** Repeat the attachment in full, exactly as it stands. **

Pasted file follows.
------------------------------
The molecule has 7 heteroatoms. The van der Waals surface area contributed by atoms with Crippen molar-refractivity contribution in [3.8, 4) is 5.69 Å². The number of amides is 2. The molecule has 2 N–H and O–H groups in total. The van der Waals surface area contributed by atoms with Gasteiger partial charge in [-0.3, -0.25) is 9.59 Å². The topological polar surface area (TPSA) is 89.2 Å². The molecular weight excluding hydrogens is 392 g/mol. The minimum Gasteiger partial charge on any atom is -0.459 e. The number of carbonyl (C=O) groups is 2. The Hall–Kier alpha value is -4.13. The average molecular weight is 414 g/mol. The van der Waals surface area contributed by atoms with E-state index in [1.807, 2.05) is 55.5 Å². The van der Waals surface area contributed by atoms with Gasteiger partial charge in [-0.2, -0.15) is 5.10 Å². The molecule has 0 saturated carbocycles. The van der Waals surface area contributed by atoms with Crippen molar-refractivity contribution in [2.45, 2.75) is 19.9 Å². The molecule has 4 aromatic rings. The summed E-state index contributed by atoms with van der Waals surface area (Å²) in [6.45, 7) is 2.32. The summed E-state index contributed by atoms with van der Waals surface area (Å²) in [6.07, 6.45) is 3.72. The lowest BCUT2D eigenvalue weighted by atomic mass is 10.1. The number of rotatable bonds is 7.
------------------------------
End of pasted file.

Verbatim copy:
The molecule has 7 heteroatoms. The van der Waals surface area contributed by atoms with Crippen molar-refractivity contribution in [3.8, 4) is 5.69 Å². The number of amides is 2. The molecule has 2 N–H and O–H groups in total. The van der Waals surface area contributed by atoms with Gasteiger partial charge in [-0.3, -0.25) is 9.59 Å². The topological polar surface area (TPSA) is 89.2 Å². The molecular weight excluding hydrogens is 392 g/mol. The minimum Gasteiger partial charge on any atom is -0.459 e. The number of carbonyl (C=O) groups is 2. The Hall–Kier alpha value is -4.13. The average molecular weight is 414 g/mol. The van der Waals surface area contributed by atoms with E-state index in [1.807, 2.05) is 55.5 Å². The van der Waals surface area contributed by atoms with Gasteiger partial charge in [-0.2, -0.15) is 5.10 Å². The molecule has 0 saturated carbocycles. The van der Waals surface area contributed by atoms with Crippen molar-refractivity contribution in [2.45, 2.75) is 19.9 Å². The molecule has 4 aromatic rings. The summed E-state index contributed by atoms with van der Waals surface area (Å²) in [6.45, 7) is 2.32. The summed E-state index contributed by atoms with van der Waals surface area (Å²) in [6.07, 6.45) is 3.72. The lowest BCUT2D eigenvalue weighted by atomic mass is 10.1. The number of rotatable bonds is 7.